Trunks, Tails, and Elephants: Modernising Housing Policies
AbstractOver the last decade, the OECD economies, the affluent Asian economies and the transition states have mostly experienced significant upswings in house prices. Upswings have ended with the emergence of the credit crunch since 2007. Dominant policy concerns related to housing have been affordability, in the upswing, and instability, in the downswing. These policy debates have been disconnected from each other and have been led respectively by social security and finance ministries and have seldom come to grips with how housing systems appear to operate. This paper assesses recent patterns of change, critiques the imprecision of the policy debates that emerged and stresses that the stickiness of the housing system requires fuller consideration in policymaking. Housing policies have their roles to play in reducing affordability difficulties and instabilities. Globalisation has changed housing systems and whilst posing new patterns to address also raise new possibilities for delivering different housing outcomes to support meta-policy goals.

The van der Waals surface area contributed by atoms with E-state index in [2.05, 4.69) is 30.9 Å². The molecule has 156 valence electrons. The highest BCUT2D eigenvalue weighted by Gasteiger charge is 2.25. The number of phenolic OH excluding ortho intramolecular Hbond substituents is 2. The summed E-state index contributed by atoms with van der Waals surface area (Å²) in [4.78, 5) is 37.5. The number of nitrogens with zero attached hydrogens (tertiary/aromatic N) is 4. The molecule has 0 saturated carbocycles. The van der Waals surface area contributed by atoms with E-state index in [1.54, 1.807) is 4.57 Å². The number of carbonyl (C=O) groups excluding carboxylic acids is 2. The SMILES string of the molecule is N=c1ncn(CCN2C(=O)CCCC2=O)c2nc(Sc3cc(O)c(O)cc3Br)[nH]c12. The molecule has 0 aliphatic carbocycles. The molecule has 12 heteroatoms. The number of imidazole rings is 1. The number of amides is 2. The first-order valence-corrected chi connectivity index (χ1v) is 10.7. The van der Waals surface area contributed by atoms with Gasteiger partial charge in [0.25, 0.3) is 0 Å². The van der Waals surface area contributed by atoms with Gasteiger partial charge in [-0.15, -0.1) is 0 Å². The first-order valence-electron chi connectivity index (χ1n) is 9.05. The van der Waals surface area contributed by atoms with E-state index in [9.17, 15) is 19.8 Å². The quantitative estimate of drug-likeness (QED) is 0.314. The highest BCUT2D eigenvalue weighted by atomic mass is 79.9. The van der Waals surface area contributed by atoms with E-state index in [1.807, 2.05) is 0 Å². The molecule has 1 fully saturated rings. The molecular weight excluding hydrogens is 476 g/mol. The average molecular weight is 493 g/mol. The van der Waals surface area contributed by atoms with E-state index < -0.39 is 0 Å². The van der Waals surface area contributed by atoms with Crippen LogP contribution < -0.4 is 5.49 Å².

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Bibliographic InfoArticle provided by Taylor & Francis Journals in its journal International Journal of Housing Policy.
Volume (Year): 8 (2008)
Issue (Month): 4 ()
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